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Monthly Archives: October 2013

  • Swimming Pool Exercises: Water Walking

    Swimming Pool Exercises: Water Walking

    Water walking in a pool can provide an excellent aerobic workout. It is a great option for those with an injury, pregnant women, or for older folks who want to increase their activity level without putting stress on their joints. Water provides gentle resistance to your movements, which helps strengthen and build muscle. Over time, you can increase your endurance while enjoying this low-stress exercise.

    Water walking is simple: stand in water that is at least waist-deep, with your abdominal muscles firm and flexed, shoulders back, and chest lifted in a neutral position. Walking in chest-deep water provides even more resistance and a more strenuous workout for those wanting to work a little harder.

    You then walk as you would on land, placing your heel down first and following through with the ball of your foot. Try not to walk on your tiptoes, but instead walk normally as you would if you were walking on the street. Remember to keep your back straight and your stomach muscles tight. You can also walk backwards to work different muscle groups. Press your palms against the water to also work your arms.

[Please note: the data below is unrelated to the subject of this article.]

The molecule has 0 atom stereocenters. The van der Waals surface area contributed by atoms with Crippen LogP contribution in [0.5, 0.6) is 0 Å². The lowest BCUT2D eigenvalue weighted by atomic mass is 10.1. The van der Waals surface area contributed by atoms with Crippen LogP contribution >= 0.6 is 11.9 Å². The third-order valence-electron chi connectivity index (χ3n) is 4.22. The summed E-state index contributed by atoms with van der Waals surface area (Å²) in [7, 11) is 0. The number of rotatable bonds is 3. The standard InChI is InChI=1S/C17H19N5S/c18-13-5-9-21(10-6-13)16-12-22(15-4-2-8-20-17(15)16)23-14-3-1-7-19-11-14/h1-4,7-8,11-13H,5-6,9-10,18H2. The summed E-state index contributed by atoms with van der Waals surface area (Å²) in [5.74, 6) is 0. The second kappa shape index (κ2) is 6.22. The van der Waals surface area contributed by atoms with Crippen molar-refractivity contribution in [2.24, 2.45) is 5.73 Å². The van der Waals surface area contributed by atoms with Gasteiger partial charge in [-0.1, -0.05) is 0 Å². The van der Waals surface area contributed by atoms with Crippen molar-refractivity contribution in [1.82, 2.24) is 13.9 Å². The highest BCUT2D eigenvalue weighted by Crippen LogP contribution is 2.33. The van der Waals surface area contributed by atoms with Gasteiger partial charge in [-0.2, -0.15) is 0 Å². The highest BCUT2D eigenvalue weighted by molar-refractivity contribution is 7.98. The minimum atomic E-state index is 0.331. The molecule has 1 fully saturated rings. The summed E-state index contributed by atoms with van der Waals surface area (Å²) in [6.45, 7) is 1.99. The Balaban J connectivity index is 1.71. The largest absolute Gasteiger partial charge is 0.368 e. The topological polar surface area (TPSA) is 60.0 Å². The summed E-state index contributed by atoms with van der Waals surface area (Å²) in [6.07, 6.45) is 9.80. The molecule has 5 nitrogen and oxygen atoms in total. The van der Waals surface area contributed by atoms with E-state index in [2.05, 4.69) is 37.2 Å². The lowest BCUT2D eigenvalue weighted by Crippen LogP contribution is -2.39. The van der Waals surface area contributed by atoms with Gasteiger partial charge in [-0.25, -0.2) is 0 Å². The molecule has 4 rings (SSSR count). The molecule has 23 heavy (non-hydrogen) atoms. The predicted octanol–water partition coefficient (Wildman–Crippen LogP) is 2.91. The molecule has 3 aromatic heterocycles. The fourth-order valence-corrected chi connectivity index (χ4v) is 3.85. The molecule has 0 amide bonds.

While no equipment is necessary, there are some products that can assist you in your water walking workout. Poolsandstuff.com offers great accessories for water walking, such as The Underwater Walker. Constructed of durable PVC tubing and stainless steel swivel casters with solid rubber wheels, it's designed to assist the injured or elderly who need additional assistance walking and remaining upright. It also has armrest cradles that provide extra support and can be attached or removed. We also have an aquatic floatation aid (shown above) for adults who can support themselves in the water in an upright position but need assistance to walk.

    If you have any questions about water walking, or are looking for products that can help you exercise this way, please contact us! We can get you in the water and working out in no time.


  • Above Ground Pool Installation: Things to Consider

    Above Ground Pool Intallation: Things to Consider

    Even though the temperatures are dropping across the nation, now might be the perfect time to start thinking about your new above-ground pool. By the time the weather begins warming up again, you'll be all ready to go and can get the pool installed in time to enjoy every minute of summer.

    There are several important things to consider before you buy an above-ground pool. Consider the points below:

    • Water and Electric – Both are nice to have close to where you would like to assemble the pool. For most pools, it works the best if you run an underground conduit from your house outlet to where the pump and filter will be located. This also makes sense if you want to add a pool light or cleaner, as you do not want to have cords running across the yard. You may also want to extend an underground water pipe if your pool will be more than 50 feet from the water source. That will give you a cleaner look than having a garden hose stretched out over the lawn.